The first batch of tourists whom Sipalay City captivated was composed of divers. Facing Sulu Sea, which is a big part of the famed and naturally rich Coral Triangle, Sipalay is a giant treasure trove of underwater attractions. In fact, when seen from above, its reefs resemble a kaleidoscope world painted in blue, green, and every shade in between.
But it was only a matter time before what used to be the diving community’s best kept secret got revealed to the public at large. For non-divers, however, the beaches and coves are the highlight of any stay in Sipalay. You can hop from one attraction to another in two ways:
- By tricycle. The tricycle is the main mode of transportation in the city. But they are not as common as you might think. In areas outside the city proper, it’s seldom to find a passing tricycle. You will have to ask a hotel or resort staff to call one or arrange a trip for you. From the poblacion to anywhere outside, prepare to shell out P150-P200 per person. Some drivers agree to P250-P350 per 2 pax. Hence, it’s best to hire a tricycle for an entire day. A whole-day Tricycle Tour of the city costs P1500 (max. 4 pax).
- By boat. From Poblacion Beach, you can charter a boat to take you to the same spots as the tricycle tour. Cost is the same: P1500.
We recommend staying for at least three days in Sipalay to properly experience all its wonders at a relaxed pace. But anything shorter will do too. In fact, most of the key beaches and resorts in the area can be visited in one day.
Whatever you take, you will be able to visit the following destinations. Here are some places to visit and things to do in Sipalay!
WHAT'S COVERED IN THIS GUIDE?
This is a small, private cove peppered with rocky islets, with some connected by wooden bridges. The area is managed by a resort that is easily accessible from the main road.
They don’t have a decent stretch of white sand here, but the views alone easily make up for it. There are also swimming pools around.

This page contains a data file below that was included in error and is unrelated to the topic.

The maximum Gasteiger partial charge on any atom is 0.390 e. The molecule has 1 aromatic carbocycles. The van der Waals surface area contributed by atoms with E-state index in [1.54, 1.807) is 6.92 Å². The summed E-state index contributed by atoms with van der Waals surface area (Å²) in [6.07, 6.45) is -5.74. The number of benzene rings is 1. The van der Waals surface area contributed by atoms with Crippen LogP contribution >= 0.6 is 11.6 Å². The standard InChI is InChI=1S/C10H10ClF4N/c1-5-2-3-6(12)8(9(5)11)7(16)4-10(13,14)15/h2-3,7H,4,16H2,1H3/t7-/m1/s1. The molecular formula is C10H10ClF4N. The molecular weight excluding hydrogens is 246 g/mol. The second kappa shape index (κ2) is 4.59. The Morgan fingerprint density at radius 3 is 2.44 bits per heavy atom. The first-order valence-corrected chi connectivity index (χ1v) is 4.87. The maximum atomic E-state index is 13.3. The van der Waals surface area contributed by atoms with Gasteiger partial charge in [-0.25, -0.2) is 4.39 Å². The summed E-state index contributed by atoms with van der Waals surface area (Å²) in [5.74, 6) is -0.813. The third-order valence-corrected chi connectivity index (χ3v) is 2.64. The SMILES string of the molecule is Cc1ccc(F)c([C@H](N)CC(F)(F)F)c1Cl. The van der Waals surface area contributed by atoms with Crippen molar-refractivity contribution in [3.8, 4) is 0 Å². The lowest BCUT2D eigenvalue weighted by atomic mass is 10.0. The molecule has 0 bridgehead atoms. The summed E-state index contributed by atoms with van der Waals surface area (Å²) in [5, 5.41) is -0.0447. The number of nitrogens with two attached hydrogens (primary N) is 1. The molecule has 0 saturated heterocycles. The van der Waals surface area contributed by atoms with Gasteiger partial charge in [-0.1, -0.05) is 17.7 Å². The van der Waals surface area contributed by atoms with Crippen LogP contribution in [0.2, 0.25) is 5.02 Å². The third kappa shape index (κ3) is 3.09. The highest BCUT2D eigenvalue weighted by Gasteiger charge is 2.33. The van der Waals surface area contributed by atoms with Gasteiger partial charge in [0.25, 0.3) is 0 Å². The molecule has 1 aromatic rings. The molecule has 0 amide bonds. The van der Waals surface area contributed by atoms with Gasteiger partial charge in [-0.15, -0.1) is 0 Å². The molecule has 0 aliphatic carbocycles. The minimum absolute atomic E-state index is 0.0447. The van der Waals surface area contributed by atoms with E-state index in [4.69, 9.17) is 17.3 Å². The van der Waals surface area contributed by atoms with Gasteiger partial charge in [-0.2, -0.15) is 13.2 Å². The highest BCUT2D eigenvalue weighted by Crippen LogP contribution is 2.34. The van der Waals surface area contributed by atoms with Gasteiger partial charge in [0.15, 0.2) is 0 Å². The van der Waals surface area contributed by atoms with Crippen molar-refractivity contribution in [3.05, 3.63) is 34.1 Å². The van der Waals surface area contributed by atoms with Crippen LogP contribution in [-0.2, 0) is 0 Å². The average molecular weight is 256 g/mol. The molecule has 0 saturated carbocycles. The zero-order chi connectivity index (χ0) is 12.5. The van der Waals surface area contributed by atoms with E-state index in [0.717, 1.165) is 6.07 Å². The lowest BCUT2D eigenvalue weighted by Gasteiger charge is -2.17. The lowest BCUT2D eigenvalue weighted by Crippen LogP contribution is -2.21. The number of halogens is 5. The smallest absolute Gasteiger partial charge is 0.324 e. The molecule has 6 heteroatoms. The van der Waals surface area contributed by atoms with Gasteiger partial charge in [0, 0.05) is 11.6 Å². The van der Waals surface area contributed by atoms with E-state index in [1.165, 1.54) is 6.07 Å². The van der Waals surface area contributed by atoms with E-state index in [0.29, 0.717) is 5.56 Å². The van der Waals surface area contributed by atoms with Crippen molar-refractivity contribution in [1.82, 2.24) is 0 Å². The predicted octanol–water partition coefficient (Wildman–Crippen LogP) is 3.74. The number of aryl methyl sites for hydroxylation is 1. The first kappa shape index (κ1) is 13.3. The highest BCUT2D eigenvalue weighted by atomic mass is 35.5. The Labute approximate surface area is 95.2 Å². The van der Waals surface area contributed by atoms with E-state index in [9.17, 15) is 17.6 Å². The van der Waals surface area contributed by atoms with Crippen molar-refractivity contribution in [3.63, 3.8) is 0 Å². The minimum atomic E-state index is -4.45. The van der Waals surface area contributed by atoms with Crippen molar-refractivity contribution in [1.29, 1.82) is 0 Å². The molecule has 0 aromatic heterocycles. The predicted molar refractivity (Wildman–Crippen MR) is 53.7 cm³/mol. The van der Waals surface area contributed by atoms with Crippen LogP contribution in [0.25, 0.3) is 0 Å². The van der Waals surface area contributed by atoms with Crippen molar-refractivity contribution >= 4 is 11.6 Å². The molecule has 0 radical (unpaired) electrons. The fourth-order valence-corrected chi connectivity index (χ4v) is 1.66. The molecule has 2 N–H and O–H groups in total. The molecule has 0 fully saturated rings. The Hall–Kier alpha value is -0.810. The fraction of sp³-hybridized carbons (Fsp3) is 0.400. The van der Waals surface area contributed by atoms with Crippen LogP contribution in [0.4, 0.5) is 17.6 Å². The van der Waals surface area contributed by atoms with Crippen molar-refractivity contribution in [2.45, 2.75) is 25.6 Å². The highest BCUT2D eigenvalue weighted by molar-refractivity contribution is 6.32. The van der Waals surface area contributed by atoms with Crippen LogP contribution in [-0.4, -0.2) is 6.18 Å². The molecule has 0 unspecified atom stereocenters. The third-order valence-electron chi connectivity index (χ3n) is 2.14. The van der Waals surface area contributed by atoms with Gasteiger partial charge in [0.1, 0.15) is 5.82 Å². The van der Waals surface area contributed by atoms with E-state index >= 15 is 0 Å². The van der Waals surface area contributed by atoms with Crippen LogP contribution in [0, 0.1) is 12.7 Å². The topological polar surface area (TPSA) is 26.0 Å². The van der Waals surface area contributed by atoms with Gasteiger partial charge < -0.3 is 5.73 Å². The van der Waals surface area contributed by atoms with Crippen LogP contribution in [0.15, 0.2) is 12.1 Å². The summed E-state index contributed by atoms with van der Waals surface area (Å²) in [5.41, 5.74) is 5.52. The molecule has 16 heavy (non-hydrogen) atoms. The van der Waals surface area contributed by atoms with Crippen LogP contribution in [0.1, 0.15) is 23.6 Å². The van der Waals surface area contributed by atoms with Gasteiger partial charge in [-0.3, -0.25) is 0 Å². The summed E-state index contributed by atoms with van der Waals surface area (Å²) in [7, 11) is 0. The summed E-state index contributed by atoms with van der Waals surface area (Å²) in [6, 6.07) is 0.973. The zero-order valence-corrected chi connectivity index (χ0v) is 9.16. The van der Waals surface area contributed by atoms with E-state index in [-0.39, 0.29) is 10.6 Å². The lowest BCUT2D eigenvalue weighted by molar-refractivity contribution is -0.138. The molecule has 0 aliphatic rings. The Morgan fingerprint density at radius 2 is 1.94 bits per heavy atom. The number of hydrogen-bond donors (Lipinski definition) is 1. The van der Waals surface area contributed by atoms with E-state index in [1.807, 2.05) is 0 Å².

From the mainland, you can cross the long bridge and skirt around the islet on the other side and you’ll find the base of a concrete staircase (of around 100 steps). Climb to the park atop to get a wonderful view of the surrounding islands.
Entrance fee: P30
Perth Paradise Resort
We learned about Sipalay through a photo featuring Perth Paradise Resort. Their iconic pool and the view from it were just too hard to resist. The resort occupies an isolated hillside, with the pool crowning one. To get to the pool, you will have to climb another staired path. Be warned though: It’s not an infinity pool, and it’s very small. But yes, the view is spectacular.
We actually spent one night here (P2500), but you can also visit on a day tour. If you’re visiting just for the pool,
we recommend a day tour visit. Note that the hill where the pool and the rooms are perched on are pretty steep and can be quite exhausting.
But if you want an escape and a time away from everything, this might be a good place. It’s tucked in the far corner of Sipalay. There’s no cellular signal in most parts so you can’t be haunted by work or whatever it is you’re running away from.
Entrance Fee: P80 for adults, P50 for kids.
Pool use: P100 per person
Another stretch of golden sand. This is where more upscale resorts, such as Easy Diving, Robinson Cruse Beach Resort, and Artistic Dive Center, are located.
Sipalay’s most popular beach. It’s a long strip of, uhm, sugary sand cut in half by a stream estuary. Sugar Beach most often refers to the half north of the river, cloistered from the rest of Sipalay. Directions to this beach can be quite overwhelming at first.
If you’re on a boat tour, no problem; you will be taken directly to the beach.
If you’re on a tricycle tour, the tricycle is going to take you to the jump-off point near the mouth of the stream (far from the highway). From here, you will have to ride a boat to the other side of the stream (Boat fare: P50) then walk to the resort area. You can also charter a boat to take you straight to the resort area (Fare: P300).
The beach fronting Sipalay City Center. Make sure you end your tour here for two reasons. First, it faces west, making it a fantastic spot to watch the sunset. We did it on two consecutive nights and it was magnificent both times. Such a relaxing sight!
Second, running parallel this beach is Sipalay Food Park, which is composed of several inasal and barbeque places and small food kiosks. Have your dinner here!
Bonus: Danjugan Island
This one isn’t in Sipalay but in Cauayan, but it’s so easily accessible from Sipalay, it’d be a sin not to include it here. And it’s also one of our favorite islands in the Philippines!
Danjugan Island is a 43-hectare strip of land carpeted with dense rainforest and secluded in the middle of a marine sanctuary. It is privately managed by the Philippine Reef and Rainforest Conservation Foundation (PRRCF), who bought and saved the island from possible destruction back in the 1990s.
More info about that here: Danjugan Island
All photos by Vins Carlos